Aid transparency: Making data on development spending easier to access, use and understand
In development and humanitarian contexts, access to accurate and timely information is crucial for distributing aid and reporting on its results. Frequently, however, the data made available by donors and implementing partners comes in different formats and lacks comprehensiveness and consistency, making it impossible to compare it with data sets from other organisations.
The International Aid Transparency Initiative (IATI) is an open data standard for publishing information on development, allowing aid organisations to publish information in a uniform and more accessible format. The European Commission has been publishing its foreign aid data to IATI since 2011. Recently, the Directorate General for International Cooperation and Development (DEVCO) introduced a new training course to help staff at headquarters and in EU Delegations make the most use of the standard in their everyday work.
The training is led by Steven Flower, who worked directly for IATI and now co-runs the Open Data Services Co-operative in the UK. Mr Flower spoke to Capacity4dev about how development workers can benefit from using IATI data in the field.
Capacity4dev (C4D): What is IATI?
Steven Flower (SF): The International Aid Transparency Initiative, or IATI for short, is a voluntary, multi-stakeholder initiative that makes information on aid development cooperation and humanitarian activity accessible, comparable and, most importantly, easy to use.
It dates back to the Third High Level Forum on Aid Effectiveness in 2008, where various donors, the UN, the World Bank, and many other development actors agreed on the need for a common format for sharing and accessing data.
A quick introduction to the International Aid Transparency Initiative (IATI):
At the beginning, IATI held consultations with government and civil society stakeholders from over 70 partner countries about their information needs. The consultations confirmed that the priority needs were for timely, up-to-date and reliable information on current and future development cooperation. The partners also stressed the need for better coverage, including information from non-traditional providers, such as foundations, NGOs and technical cooperation providers.
From that came the IATI Standard, which helps the various organisations produce data in a uniform and open-access format, making it easy to combine and compare the data sets from different partners.
What is the IATI Standard?
The IATI Standard is a format and framework for publishing data on development cooperation activities, intended to be used by all organisations in development, including government donors, private sector organisations, and national and international NGOs.
Organisations implement IATI by publishing their aid information in IATI’s agreed electronic format (XML) – usually on their website – before linking it to the IATI Registry. The Registry acts as an online catalogue and index of links to all of the raw data published to the IATI Standard.
For more information visit the IATI Standard’s website.
C4D: How many organisations publish their data through IATI?
SF: When I first started working for IATI in 2011, there were only four organisations publishing data. Today, there are around 600, and they range from large institutions like the European Commission and the World Bank, to small NGOs that only work on one or two projects.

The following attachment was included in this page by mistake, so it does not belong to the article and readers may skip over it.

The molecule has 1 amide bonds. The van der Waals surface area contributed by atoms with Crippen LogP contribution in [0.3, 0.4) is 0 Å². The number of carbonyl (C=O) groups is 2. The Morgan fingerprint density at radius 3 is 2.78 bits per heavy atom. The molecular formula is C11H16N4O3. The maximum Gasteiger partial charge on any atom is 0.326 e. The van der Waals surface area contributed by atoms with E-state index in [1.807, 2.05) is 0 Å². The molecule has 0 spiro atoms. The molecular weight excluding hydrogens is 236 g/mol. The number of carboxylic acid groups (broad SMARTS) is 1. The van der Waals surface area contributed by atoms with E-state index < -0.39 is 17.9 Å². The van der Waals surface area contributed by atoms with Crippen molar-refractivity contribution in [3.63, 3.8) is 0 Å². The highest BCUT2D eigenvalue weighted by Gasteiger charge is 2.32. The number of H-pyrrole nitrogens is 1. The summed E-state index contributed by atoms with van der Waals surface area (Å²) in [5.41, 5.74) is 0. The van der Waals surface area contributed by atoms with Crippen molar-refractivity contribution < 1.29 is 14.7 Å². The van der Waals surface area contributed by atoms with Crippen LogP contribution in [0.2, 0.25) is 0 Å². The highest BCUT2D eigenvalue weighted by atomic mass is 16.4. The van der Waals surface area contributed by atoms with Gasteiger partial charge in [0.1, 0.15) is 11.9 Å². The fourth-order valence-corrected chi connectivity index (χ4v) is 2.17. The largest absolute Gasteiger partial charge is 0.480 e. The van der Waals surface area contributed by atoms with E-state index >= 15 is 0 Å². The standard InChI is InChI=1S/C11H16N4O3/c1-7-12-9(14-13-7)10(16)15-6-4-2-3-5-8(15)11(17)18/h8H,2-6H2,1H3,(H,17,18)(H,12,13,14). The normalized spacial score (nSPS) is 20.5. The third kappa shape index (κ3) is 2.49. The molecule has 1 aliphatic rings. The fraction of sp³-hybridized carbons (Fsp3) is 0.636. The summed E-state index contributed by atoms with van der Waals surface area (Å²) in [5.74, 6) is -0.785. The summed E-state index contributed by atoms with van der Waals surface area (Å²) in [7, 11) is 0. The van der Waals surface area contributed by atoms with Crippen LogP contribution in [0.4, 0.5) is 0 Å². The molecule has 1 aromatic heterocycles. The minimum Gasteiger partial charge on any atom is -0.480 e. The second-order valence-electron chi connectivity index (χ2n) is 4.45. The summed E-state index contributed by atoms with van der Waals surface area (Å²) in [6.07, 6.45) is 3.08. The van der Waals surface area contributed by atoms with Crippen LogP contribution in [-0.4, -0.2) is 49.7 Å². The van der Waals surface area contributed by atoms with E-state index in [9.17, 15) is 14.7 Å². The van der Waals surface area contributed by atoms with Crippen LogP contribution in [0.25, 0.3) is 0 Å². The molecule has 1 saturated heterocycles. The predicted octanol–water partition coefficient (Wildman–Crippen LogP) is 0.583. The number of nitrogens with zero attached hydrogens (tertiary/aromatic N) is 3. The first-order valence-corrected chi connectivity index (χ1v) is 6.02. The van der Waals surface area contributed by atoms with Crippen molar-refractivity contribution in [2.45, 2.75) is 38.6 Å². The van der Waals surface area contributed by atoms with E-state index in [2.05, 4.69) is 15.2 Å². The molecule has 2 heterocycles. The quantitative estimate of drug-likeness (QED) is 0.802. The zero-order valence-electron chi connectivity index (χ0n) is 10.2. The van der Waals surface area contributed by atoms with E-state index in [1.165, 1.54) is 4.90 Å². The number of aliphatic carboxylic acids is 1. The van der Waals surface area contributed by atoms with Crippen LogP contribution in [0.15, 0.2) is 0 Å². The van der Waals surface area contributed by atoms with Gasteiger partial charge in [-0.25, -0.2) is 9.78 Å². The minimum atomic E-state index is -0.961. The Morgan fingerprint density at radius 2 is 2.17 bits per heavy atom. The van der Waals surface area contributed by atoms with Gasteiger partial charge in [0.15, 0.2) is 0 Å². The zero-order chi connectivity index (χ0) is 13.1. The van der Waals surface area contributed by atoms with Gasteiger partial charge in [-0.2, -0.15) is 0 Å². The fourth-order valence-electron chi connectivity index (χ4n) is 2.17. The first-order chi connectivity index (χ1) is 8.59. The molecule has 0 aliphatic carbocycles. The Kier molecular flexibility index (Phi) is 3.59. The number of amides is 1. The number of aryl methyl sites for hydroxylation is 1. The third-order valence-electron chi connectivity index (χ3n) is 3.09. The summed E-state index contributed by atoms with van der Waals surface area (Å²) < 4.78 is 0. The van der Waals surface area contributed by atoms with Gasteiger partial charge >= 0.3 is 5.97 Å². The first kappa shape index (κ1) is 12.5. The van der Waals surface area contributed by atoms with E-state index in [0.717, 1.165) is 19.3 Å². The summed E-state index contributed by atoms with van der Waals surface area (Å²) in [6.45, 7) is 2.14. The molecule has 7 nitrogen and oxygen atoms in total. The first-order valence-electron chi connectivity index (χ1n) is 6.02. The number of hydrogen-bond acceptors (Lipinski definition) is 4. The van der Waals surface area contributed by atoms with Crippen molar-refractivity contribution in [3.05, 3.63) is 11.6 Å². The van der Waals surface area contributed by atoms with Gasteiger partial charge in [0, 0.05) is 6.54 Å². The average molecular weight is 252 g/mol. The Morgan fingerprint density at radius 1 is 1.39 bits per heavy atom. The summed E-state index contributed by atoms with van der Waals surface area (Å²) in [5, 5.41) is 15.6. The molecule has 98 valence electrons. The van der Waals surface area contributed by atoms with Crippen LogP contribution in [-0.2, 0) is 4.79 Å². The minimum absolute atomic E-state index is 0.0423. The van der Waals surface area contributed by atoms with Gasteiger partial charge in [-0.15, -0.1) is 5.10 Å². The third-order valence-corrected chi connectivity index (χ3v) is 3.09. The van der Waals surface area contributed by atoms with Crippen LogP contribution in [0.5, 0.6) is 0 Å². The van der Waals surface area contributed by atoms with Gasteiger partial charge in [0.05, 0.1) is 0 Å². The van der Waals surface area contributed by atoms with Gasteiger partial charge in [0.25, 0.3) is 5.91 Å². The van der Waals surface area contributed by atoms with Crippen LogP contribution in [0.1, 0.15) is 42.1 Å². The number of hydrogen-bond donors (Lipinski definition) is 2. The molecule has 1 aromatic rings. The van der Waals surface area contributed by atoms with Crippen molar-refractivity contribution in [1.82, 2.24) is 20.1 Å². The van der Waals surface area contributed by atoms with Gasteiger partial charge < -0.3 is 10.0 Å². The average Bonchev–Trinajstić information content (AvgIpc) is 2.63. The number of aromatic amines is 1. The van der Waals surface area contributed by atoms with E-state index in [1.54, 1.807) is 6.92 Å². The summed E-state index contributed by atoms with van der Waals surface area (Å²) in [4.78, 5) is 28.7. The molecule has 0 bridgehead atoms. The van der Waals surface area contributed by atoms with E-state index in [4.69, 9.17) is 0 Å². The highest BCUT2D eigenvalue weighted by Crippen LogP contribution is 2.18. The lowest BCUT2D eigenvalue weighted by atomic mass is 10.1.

These organisations are all involved at different levels of the development chain, from donors to implementing partners. And we’ve seen increased involvement on all sides. The European Commission and its various Directorates, for example, have been publishing data with the IATI Standard, as do more and more Member States. The Italian agency for overseas co-operation (AICS), for instance, has recently started outputting their data using the standard.
Steven Flower on making IATI Standard work across the development spectrum:
C4D: How can aid workers make use of that data?
SF: Because IATI data covers so many participating organisations, the chances are, as an aid worker, you’ll be able to find data on the country you work in. With that information, you can start figuring out what organisations are involved where, who they work with, what types of results are coming out of those activities, and so on.
What’s really useful here, is that you can start to trace the data starting with the donors, through the bilateral levels, all the way to the implementing organisations. And as you begin to see how aid reaches the various parts of that chain, you realise the relationship between the different organisations and how and where the funds are being implemented. It should be said that it isn’t always the case though - as data quality can differ between organisations. However, the general trend is that data gets more useful as more people use it, and provide feedback.
And that‘s the nice thing about IATI – you can view data sets from the World Bank alongside those of even the smallest NGO. This is particularly interesting if they happen to be working on the same topic or theme, or in the same country.
And it doesn‘t mean that you have to download lots of datasets to do that. There are different websites and tools that let you look at that information and begin to query, map and graph it.
C4D: What kind of tools?